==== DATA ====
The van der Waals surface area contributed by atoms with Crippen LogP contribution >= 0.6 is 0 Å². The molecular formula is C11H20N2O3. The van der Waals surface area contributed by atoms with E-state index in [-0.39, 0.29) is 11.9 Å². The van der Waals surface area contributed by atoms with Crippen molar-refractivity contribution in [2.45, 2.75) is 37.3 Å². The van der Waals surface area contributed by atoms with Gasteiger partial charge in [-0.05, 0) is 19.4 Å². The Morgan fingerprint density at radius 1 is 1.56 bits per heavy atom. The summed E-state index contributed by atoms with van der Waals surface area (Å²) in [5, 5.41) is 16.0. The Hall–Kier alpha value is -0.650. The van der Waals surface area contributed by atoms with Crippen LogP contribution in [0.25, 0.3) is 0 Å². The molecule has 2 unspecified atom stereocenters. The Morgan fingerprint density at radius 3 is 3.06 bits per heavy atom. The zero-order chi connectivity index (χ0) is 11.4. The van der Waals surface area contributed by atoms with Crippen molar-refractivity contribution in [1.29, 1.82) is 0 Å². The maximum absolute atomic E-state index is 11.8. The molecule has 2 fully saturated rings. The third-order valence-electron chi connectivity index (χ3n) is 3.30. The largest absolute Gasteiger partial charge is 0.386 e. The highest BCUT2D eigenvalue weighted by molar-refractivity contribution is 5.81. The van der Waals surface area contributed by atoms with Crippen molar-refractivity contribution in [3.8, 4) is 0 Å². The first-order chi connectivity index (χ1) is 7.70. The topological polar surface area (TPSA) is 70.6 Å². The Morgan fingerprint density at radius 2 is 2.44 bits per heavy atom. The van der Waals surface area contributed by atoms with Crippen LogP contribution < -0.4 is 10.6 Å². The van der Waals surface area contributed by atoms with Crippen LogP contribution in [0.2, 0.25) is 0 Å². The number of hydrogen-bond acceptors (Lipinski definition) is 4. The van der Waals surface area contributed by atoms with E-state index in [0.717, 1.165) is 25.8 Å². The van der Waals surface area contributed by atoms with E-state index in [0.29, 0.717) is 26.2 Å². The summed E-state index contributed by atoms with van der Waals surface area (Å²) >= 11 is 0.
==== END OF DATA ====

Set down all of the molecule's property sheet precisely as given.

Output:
The van der Waals surface area contributed by atoms with Crippen LogP contribution >= 0.6 is 0 Å². The molecular formula is C11H20N2O3. The van der Waals surface area contributed by atoms with E-state index in [-0.39, 0.29) is 11.9 Å². The van der Waals surface area contributed by atoms with Crippen molar-refractivity contribution in [2.45, 2.75) is 37.3 Å². The van der Waals surface area contributed by atoms with Gasteiger partial charge in [-0.05, 0) is 19.4 Å². The Morgan fingerprint density at radius 1 is 1.56 bits per heavy atom. The summed E-state index contributed by atoms with van der Waals surface area (Å²) in [5, 5.41) is 16.0. The Hall–Kier alpha value is -0.650. The van der Waals surface area contributed by atoms with Crippen LogP contribution in [0.25, 0.3) is 0 Å². The molecule has 2 unspecified atom stereocenters. The Morgan fingerprint density at radius 3 is 3.06 bits per heavy atom. The zero-order chi connectivity index (χ0) is 11.4. The van der Waals surface area contributed by atoms with Crippen molar-refractivity contribution in [1.29, 1.82) is 0 Å². The maximum absolute atomic E-state index is 11.8. The molecule has 2 fully saturated rings. The third-order valence-electron chi connectivity index (χ3n) is 3.30. The largest absolute Gasteiger partial charge is 0.386 e. The highest BCUT2D eigenvalue weighted by molar-refractivity contribution is 5.81. The van der Waals surface area contributed by atoms with Crippen molar-refractivity contribution in [3.8, 4) is 0 Å². The first-order chi connectivity index (χ1) is 7.70. The topological polar surface area (TPSA) is 70.6 Å². The Morgan fingerprint density at radius 2 is 2.44 bits per heavy atom. The van der Waals surface area contributed by atoms with Crippen LogP contribution < -0.4 is 10.6 Å². The van der Waals surface area contributed by atoms with Crippen LogP contribution in [0.2, 0.25) is 0 Å². The number of hydrogen-bond acceptors (Lipinski definition) is 4. The van der Waals surface area contributed by atoms with E-state index in [0.717, 1.165) is 25.8 Å². The van der Waals surface area contributed by atoms with E-state index in [0.29, 0.717) is 26.2 Å². The summed E-state index contributed by atoms with van der Waals surface area (Å²) >= 11 is 0.